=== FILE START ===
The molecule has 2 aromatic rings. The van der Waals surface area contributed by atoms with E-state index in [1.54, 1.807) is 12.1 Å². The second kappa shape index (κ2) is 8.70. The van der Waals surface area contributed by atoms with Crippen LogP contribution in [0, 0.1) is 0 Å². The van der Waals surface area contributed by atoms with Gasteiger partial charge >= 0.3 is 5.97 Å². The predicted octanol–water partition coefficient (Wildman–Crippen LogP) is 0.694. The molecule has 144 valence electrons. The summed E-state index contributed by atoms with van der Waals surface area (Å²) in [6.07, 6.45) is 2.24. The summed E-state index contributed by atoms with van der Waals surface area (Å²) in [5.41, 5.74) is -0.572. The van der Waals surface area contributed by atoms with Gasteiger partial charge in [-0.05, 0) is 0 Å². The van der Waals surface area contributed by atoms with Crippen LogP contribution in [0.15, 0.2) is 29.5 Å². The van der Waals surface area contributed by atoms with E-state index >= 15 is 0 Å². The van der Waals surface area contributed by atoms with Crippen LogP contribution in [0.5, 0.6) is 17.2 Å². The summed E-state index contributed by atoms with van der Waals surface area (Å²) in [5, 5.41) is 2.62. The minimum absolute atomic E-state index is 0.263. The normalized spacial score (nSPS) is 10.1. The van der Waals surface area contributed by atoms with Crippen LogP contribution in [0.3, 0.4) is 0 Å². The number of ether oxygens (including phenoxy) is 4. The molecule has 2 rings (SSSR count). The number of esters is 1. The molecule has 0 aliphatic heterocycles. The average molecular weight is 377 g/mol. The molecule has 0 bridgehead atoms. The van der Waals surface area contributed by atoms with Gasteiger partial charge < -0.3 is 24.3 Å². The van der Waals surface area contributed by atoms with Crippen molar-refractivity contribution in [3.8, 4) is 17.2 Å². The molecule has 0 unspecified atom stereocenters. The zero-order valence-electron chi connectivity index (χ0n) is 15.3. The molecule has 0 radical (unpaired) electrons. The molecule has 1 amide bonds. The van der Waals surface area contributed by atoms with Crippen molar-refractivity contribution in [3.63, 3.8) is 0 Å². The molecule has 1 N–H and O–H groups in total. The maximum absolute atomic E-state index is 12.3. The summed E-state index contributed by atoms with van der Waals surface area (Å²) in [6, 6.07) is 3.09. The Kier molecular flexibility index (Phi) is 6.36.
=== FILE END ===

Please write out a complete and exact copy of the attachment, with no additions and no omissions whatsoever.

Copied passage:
The molecule has 2 aromatic rings. The van der Waals surface area contributed by atoms with E-state index in [1.54, 1.807) is 12.1 Å². The second kappa shape index (κ2) is 8.70. The van der Waals surface area contributed by atoms with Crippen LogP contribution in [0, 0.1) is 0 Å². The van der Waals surface area contributed by atoms with Gasteiger partial charge >= 0.3 is 5.97 Å². The predicted octanol–water partition coefficient (Wildman–Crippen LogP) is 0.694. The molecule has 144 valence electrons. The summed E-state index contributed by atoms with van der Waals surface area (Å²) in [6.07, 6.45) is 2.24. The summed E-state index contributed by atoms with van der Waals surface area (Å²) in [5.41, 5.74) is -0.572. The van der Waals surface area contributed by atoms with Gasteiger partial charge in [-0.05, 0) is 0 Å². The van der Waals surface area contributed by atoms with Crippen LogP contribution in [0.15, 0.2) is 29.5 Å². The van der Waals surface area contributed by atoms with E-state index >= 15 is 0 Å². The van der Waals surface area contributed by atoms with Crippen LogP contribution in [0.5, 0.6) is 17.2 Å². The summed E-state index contributed by atoms with van der Waals surface area (Å²) in [5, 5.41) is 2.62. The minimum absolute atomic E-state index is 0.263. The normalized spacial score (nSPS) is 10.1. The van der Waals surface area contributed by atoms with Crippen LogP contribution in [0.3, 0.4) is 0 Å². The number of ether oxygens (including phenoxy) is 4. The molecule has 2 rings (SSSR count). The number of esters is 1. The molecule has 0 aliphatic heterocycles. The average molecular weight is 377 g/mol. The molecule has 0 bridgehead atoms. The van der Waals surface area contributed by atoms with Gasteiger partial charge < -0.3 is 24.3 Å². The van der Waals surface area contributed by atoms with Crippen molar-refractivity contribution in [3.8, 4) is 17.2 Å². The molecule has 0 unspecified atom stereocenters. The zero-order valence-electron chi connectivity index (χ0n) is 15.3. The molecule has 0 radical (unpaired) electrons. The molecule has 1 amide bonds. The van der Waals surface area contributed by atoms with Crippen molar-refractivity contribution in [3.63, 3.8) is 0 Å². The molecule has 1 N–H and O–H groups in total. The maximum absolute atomic E-state index is 12.3. The summed E-state index contributed by atoms with van der Waals surface area (Å²) in [6, 6.07) is 3.09. The Kier molecular flexibility index (Phi) is 6.36.